David is currently Professor of Art at the Herron School of Art, Indiana University/Purdue University at Indianapolis. His work has shown in numerous international, national, and solo exhibitions in which he has received over seventy awards. His work is included in numerous public and private collections and he has been a visiting lecturer and guest artist at a number of universities. David graduated from the University of Wisconsin-Madison in 1985 with Master of Fine Arts and from the University of South Dakota with a Bachelor of Fine Arts in 1981.
Thursday, March 18, 2010
The Indiana University Southeast Printmaking Department and Rolling Knob Press are excited to be hosting a four day visit by David Morrison to our shop, April 12 - 16. David will be creating an edition for Rolling Knob Press, a multi-plate/stone lithograph, and meeting with drawing and printmaking students to discuss their work. Below are two of David's prints that were exhibited in the Passion and Process: Impressions from America's Master Printmakers at Louisville's Water Tower in 2006.
Iconic Bracelet No. 1
Iconic Bracelet No. 2
Thursday, March 4, 2010
This semester's group portfolio project is based on the theme of Wonderland. The paper size will be 8.5" x 11", and the image size will be any scale that successfully addresses that idea through the selected process, including bleed. The edition size will be 11 so that everyone will receive a complete portfolio with ten randomly selected prints with one complete set going to the print shop collection.
Wonderland offers the potential for many different interpretations as long as the obvious isn't settled on as the best alternative to the problem. Try to generate as many solutions as possible before you decide on the direction of your print. Also give consideration to the medium/media you select as it will have a big effect on your edition. The final trial proof will come in on April 5, with final editions due on April 28. We need to also think about the actual portfolio container and the design and medium of the colophon page.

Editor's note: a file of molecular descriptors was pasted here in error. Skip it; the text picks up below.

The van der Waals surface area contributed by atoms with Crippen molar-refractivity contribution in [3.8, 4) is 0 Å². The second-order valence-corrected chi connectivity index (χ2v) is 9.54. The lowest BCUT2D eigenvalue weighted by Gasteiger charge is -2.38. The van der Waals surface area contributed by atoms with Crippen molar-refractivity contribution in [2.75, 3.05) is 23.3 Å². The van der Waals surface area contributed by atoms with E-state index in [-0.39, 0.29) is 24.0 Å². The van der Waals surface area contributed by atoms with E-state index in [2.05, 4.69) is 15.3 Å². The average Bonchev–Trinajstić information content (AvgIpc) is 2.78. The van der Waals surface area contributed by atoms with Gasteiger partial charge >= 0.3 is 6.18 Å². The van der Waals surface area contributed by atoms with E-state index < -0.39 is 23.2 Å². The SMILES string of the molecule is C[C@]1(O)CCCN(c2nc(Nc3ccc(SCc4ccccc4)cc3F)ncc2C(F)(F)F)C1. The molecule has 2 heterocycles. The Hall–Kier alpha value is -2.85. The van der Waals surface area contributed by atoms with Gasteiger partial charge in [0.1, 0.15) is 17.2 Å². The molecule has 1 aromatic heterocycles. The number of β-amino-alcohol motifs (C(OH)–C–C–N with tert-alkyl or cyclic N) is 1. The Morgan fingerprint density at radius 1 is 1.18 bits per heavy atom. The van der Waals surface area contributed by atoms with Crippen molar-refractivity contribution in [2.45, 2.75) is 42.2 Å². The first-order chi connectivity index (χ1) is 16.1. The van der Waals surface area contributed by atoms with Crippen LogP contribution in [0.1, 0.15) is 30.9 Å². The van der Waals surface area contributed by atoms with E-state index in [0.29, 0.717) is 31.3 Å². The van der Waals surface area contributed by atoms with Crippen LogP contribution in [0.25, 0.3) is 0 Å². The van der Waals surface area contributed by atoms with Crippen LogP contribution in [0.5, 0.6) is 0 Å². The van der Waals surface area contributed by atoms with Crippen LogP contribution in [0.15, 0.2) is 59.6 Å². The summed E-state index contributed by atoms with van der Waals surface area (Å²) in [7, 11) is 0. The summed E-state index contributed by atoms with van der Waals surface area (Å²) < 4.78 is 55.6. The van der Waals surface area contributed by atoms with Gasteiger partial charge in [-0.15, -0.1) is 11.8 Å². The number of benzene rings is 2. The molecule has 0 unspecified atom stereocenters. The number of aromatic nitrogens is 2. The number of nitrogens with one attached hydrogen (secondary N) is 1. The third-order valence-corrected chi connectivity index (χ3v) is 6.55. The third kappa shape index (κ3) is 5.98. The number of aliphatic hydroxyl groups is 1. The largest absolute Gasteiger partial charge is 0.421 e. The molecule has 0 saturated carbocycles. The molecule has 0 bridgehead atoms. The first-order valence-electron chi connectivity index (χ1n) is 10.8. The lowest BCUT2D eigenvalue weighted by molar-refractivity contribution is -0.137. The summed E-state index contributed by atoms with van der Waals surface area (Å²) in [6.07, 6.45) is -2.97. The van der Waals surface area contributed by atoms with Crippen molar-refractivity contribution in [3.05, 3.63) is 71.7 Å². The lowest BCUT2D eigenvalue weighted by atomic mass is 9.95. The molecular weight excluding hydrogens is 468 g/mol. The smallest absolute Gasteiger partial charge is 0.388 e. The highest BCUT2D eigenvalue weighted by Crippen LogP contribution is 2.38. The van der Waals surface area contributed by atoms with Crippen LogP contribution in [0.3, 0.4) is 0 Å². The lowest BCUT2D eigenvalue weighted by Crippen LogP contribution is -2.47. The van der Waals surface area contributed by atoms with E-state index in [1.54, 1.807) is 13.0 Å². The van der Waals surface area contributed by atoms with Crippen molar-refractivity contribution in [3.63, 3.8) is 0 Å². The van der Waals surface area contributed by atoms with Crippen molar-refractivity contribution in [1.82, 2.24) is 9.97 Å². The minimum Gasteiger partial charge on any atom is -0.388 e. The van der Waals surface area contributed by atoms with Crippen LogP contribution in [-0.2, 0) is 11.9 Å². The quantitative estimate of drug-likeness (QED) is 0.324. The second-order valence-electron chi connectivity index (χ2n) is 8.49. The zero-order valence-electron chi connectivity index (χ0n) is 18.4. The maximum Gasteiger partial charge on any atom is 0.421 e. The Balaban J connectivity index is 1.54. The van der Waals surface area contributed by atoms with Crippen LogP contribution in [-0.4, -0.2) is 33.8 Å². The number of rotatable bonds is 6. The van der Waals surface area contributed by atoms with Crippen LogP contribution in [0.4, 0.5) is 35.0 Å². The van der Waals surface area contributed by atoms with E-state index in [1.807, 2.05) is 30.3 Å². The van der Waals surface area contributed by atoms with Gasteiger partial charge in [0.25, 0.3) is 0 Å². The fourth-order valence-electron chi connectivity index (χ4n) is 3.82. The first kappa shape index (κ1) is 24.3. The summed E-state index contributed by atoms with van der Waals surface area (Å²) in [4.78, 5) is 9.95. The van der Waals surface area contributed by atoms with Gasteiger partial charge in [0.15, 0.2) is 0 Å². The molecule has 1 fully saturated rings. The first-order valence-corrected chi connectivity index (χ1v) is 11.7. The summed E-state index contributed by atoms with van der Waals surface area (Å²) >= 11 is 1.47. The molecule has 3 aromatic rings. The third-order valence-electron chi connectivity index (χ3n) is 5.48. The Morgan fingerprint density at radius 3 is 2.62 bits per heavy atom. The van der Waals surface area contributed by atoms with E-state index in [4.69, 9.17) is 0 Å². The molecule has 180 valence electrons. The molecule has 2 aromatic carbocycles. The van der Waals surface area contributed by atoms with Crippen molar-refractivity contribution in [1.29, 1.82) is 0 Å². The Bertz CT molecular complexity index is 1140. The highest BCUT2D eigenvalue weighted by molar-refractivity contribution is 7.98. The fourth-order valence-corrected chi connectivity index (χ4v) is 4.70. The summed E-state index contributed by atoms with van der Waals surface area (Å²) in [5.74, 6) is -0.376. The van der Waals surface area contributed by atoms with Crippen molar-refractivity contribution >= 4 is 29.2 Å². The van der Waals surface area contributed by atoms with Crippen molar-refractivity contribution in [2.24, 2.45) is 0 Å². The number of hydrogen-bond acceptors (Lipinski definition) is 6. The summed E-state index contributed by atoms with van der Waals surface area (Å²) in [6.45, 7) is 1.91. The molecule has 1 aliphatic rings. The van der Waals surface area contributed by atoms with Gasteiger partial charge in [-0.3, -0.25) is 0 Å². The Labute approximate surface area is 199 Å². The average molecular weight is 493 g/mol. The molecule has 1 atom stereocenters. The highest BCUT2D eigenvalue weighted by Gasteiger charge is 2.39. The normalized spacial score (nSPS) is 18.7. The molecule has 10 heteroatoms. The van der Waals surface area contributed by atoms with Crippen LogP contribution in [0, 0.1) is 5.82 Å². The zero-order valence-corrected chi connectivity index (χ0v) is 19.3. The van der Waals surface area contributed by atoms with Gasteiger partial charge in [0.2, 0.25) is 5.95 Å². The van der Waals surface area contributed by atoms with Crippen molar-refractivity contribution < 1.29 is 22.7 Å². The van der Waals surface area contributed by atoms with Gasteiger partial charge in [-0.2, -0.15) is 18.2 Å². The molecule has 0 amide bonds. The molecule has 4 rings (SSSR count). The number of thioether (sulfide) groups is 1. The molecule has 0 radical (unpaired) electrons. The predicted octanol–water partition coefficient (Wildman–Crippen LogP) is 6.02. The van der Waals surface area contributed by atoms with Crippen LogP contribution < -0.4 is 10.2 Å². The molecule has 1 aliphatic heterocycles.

The S240 group began the semester by picking out an abandoned plate from a previous semester, pulling a proof of the plate, and then selecting a 4" x 6" section of the image to transform into another image but also utilizing part of the original image. After they found the area to work with, they cut the plate, cropping down to the 4 by 6 section. Learning how to utilize their scraper and burnishing tools, they removed the part of the metal plate they wanted to transform, and then added additional imagery by etching in line work, aquatint, soft ground. By pulling working proofs of their plates in progress, they also learned how to ink and wipe intaglio plates, and print on the etching presses. The below selections were particularly successful in transforming the original zinc plates into new matrixes that yielded some pretty interesting impressions. You can click on the images for greater detail.
This is Troy's reworked intaglio plate, with the original impression on the right and the new version on the left. He did a lot of scraping, sugar lift, aquatint, and line etch, transforming the image from the crouched figure to an "A-Bomb." If you look closely at the background, you'll see the mountain range he included in his image.
Tatum pulled some existing shapes out of the heavily etched plate, the original impression is on the bottom, she did some scraping and burnishing and then some open-bite to create an abstract pattern of positives and negatives.
Pako found in his original impression, the bottom image, a car buried in lots of dark texture. He pulled that out with scraping, burnishing, and sanding, and then added some text and additional imagery.
Daphne selected a deeply etched plate of shapes suggesting fingers, the bottom impression. There was a lot of open-bite, so she continued with that approach by adding imagery of a "polaroid" shape and some vine, and added a subtle aquatint into the image area of the polaroid.
Danny found a skull buried in this deeply etched plate, bottom impression, and used his scraper and burnisher to bring out that feature. Then he got rid of all the other information by scraping, burnishing, and sanding. After getting the plate back to a nearly clean surface, he added another scull and other shapes set off by a lightly etched aquatint.